Parental Perspectives on Antismoking Discussions With Adolescents in Rural African American Households, May 2004-January 2005
Published Date:Mar 16 2009
Source:Prev Chronic Dis. 2009; 6(2).
The purpose of this study was to use qualitative interviews to examine antismoking discussions African American parents and adult family members have with adolescent children. This study is one of the first studies to examine the content of family discussions about not smoking among rural African American families from the perspective of parents and extended family members.
Interview topics included discussions with their children, how their children reacted to those discussions, expected and actual consequences for their children trying a cigarette, and perspectives on how best to keep their children from becoming cigarette smokers. A total of 72 African American households participated in the overall study, and 112 people were interviewed.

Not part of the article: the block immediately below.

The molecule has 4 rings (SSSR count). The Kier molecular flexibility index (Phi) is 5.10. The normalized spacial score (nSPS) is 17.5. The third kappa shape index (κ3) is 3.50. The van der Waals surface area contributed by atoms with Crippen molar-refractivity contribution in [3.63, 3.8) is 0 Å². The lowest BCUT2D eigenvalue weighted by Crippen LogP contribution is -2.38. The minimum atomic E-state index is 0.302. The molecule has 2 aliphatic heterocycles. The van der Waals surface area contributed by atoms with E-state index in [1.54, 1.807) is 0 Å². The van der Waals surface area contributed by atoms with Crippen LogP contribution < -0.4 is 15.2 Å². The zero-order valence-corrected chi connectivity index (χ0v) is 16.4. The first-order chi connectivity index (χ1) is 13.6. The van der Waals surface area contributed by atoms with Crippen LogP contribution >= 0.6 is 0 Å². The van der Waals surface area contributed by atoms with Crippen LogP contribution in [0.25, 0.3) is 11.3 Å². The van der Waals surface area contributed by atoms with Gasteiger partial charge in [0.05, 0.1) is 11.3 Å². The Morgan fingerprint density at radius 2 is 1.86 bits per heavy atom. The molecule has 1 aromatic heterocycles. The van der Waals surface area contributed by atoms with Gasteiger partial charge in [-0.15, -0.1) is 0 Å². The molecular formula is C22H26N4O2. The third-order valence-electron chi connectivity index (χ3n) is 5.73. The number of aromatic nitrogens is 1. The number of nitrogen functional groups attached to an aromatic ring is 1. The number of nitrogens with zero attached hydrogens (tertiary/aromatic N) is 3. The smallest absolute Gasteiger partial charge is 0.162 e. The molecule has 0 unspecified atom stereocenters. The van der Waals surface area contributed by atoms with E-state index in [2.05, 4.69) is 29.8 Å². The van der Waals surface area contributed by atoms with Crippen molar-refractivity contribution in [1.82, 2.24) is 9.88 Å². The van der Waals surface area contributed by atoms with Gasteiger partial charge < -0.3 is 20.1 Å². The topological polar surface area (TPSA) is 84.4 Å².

Major themes that emerged included discussing the negative health and economic aspects of smoking and the influence of peer pressure. Likely consequences for trying a cigarette included talking to the child about the dangers of smoking and taking away privileges. Making cigarettes less accessible, continued discussions, leading by example, and not smoking around children were suggested as strategies to keep children from smoking.
This study provides insight into antismoking socialization efforts in rural African American families and confirms that African American families are actively engaged in keeping their children from smoking.
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